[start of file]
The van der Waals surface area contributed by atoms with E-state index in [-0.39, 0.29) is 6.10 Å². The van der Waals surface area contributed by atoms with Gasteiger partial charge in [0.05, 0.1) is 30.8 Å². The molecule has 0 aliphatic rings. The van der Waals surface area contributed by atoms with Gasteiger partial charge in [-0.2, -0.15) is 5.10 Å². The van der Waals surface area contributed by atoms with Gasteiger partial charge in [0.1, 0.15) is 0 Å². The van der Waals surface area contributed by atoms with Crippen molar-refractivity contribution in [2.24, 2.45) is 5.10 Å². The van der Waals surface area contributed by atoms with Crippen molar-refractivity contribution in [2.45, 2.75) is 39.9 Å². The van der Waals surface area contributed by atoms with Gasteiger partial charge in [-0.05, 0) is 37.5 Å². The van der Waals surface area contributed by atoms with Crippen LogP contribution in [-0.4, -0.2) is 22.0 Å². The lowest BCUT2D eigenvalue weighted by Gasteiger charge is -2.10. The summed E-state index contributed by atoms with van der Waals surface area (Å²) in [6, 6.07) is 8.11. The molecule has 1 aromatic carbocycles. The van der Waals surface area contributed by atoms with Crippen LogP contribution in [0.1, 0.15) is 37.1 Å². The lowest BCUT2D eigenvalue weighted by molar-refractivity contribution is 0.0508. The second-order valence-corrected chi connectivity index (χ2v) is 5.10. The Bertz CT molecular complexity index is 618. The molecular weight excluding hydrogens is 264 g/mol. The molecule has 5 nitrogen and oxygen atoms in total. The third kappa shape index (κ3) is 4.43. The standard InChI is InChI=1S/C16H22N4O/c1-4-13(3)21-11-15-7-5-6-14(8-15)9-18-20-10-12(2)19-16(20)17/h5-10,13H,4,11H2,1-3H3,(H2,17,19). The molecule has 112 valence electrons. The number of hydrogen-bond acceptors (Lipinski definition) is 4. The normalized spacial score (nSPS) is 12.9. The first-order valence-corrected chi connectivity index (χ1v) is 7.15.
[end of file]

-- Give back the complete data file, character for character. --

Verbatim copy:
The van der Waals surface area contributed by atoms with E-state index in [-0.39, 0.29) is 6.10 Å². The van der Waals surface area contributed by atoms with Gasteiger partial charge in [0.05, 0.1) is 30.8 Å². The molecule has 0 aliphatic rings. The van der Waals surface area contributed by atoms with Gasteiger partial charge in [-0.2, -0.15) is 5.10 Å². The van der Waals surface area contributed by atoms with Gasteiger partial charge in [0.1, 0.15) is 0 Å². The van der Waals surface area contributed by atoms with Crippen molar-refractivity contribution in [2.24, 2.45) is 5.10 Å². The van der Waals surface area contributed by atoms with Crippen molar-refractivity contribution in [2.45, 2.75) is 39.9 Å². The van der Waals surface area contributed by atoms with Gasteiger partial charge in [-0.05, 0) is 37.5 Å². The van der Waals surface area contributed by atoms with Crippen LogP contribution in [-0.4, -0.2) is 22.0 Å². The lowest BCUT2D eigenvalue weighted by Gasteiger charge is -2.10. The summed E-state index contributed by atoms with van der Waals surface area (Å²) in [6, 6.07) is 8.11. The molecule has 1 aromatic carbocycles. The van der Waals surface area contributed by atoms with Crippen LogP contribution in [0.1, 0.15) is 37.1 Å². The lowest BCUT2D eigenvalue weighted by molar-refractivity contribution is 0.0508. The second-order valence-corrected chi connectivity index (χ2v) is 5.10. The Bertz CT molecular complexity index is 618. The molecular weight excluding hydrogens is 264 g/mol. The molecule has 5 nitrogen and oxygen atoms in total. The third kappa shape index (κ3) is 4.43. The standard InChI is InChI=1S/C16H22N4O/c1-4-13(3)21-11-15-7-5-6-14(8-15)9-18-20-10-12(2)19-16(20)17/h5-10,13H,4,11H2,1-3H3,(H2,17,19). The molecule has 112 valence electrons. The number of hydrogen-bond acceptors (Lipinski definition) is 4. The normalized spacial score (nSPS) is 12.9. The first-order valence-corrected chi connectivity index (χ1v) is 7.15.